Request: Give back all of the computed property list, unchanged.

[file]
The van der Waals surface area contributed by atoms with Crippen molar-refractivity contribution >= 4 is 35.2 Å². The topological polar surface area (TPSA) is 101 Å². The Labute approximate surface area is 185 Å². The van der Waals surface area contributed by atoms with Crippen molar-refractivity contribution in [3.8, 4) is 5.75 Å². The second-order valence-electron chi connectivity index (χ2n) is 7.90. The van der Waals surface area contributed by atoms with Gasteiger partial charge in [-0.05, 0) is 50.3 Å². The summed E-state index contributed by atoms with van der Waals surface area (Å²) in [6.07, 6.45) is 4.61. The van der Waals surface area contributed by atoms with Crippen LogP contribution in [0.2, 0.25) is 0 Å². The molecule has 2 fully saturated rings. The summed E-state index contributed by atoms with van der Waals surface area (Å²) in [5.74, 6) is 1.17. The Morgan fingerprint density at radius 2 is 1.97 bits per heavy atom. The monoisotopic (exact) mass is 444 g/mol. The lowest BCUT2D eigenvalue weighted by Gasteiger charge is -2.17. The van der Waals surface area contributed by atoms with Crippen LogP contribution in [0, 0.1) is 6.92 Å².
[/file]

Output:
The van der Waals surface area contributed by atoms with Crippen molar-refractivity contribution >= 4 is 35.2 Å². The topological polar surface area (TPSA) is 101 Å². The Labute approximate surface area is 185 Å². The van der Waals surface area contributed by atoms with Crippen molar-refractivity contribution in [3.8, 4) is 5.75 Å². The second-order valence-electron chi connectivity index (χ2n) is 7.90. The van der Waals surface area contributed by atoms with Gasteiger partial charge in [-0.05, 0) is 50.3 Å². The summed E-state index contributed by atoms with van der Waals surface area (Å²) in [6.07, 6.45) is 4.61. The van der Waals surface area contributed by atoms with Crippen LogP contribution in [0.2, 0.25) is 0 Å². The molecule has 2 fully saturated rings. The summed E-state index contributed by atoms with van der Waals surface area (Å²) in [5.74, 6) is 1.17. The Morgan fingerprint density at radius 2 is 1.97 bits per heavy atom. The monoisotopic (exact) mass is 444 g/mol. The lowest BCUT2D eigenvalue weighted by Gasteiger charge is -2.17. The van der Waals surface area contributed by atoms with Crippen LogP contribution in [0, 0.1) is 6.92 Å².